Hurricane Irene is trudging northward towards a date with the Mid Atlantic, bringing a rather large and significant storm our way.
The core of Irene (its “eye”) is modeled by computer forecasting to track rather close to the coastline on its trek north past Delaware and New Jersey. This will bring the worst of the storm’s impact to coastal sections but also bring a swath of heavy rain to many locations in the region. Hurricane warnings were issued from Sandy Hook in New Jersey southward, including Delaware Bay.
Specific to Delaware, Irene will cause its greatest impacts in the beach towns of Sussex County and along Delaware Bay. The combination of east winds pushing water across the bay will lead to initial bay flooding in Kent and Northern Sussex County early on Sunday, with impacts shifting down the bay as winds veer around to the north and northwest later on Sunday morning or towards midday. This will cause some coastal flooding concerns in Lewes (which faces north into Delaware Bay). Water levels could reach four to perhaps eight feet above average at the brunt of the storm. Wind impacts will be highest at the Beaches, with gusts potentially reaching over 80 mph at the brunt of the storm. Even inland at Wilmington, wind gusts could reach 50-60 mph at the brunt of the storm. Rainfall totals on the order of five to ten inches statewide will lead to flooding of streams, rivers, and some roadways. The combination of wind and rain could lead to power outages across a chunk of the state as well if the storm plays out as it looks like it should.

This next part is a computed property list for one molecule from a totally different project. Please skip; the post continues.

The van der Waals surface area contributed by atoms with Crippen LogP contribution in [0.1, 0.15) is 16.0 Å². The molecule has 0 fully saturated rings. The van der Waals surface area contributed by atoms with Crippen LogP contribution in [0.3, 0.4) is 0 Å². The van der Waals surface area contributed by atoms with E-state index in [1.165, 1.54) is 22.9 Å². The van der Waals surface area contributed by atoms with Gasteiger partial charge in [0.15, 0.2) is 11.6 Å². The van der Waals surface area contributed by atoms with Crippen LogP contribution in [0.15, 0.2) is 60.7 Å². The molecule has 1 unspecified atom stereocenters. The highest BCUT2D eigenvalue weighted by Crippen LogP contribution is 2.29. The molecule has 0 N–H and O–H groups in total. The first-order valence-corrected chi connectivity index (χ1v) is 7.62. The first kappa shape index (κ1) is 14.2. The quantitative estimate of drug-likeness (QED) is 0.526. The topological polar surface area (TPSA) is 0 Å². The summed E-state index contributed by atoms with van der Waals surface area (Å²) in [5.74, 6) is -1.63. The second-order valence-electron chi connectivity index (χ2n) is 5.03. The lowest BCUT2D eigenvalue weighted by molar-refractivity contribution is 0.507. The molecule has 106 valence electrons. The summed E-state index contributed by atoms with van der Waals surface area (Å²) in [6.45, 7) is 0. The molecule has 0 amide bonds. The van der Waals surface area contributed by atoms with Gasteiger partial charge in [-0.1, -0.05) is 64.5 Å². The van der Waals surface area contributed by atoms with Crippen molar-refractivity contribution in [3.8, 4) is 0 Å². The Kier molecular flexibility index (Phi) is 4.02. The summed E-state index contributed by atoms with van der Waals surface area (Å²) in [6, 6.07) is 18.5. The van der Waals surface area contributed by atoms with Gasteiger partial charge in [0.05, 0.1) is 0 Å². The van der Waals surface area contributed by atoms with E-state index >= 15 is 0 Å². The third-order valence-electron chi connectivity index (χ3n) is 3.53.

Compared to yesterday, the timing of the brunt of the storm has sped up slightly, with the storm poised to track through a bit earlier on Sunday. Conditions should begin to improve late in the afternoon from south to north across Delaware, with Monday a much better day for cleanup after the storm.
Tom Thunstrom is the founder, editor, and primary forecaster at Phillyweather.net, a site devoted to discussing weather and climate in the Delaware Valley.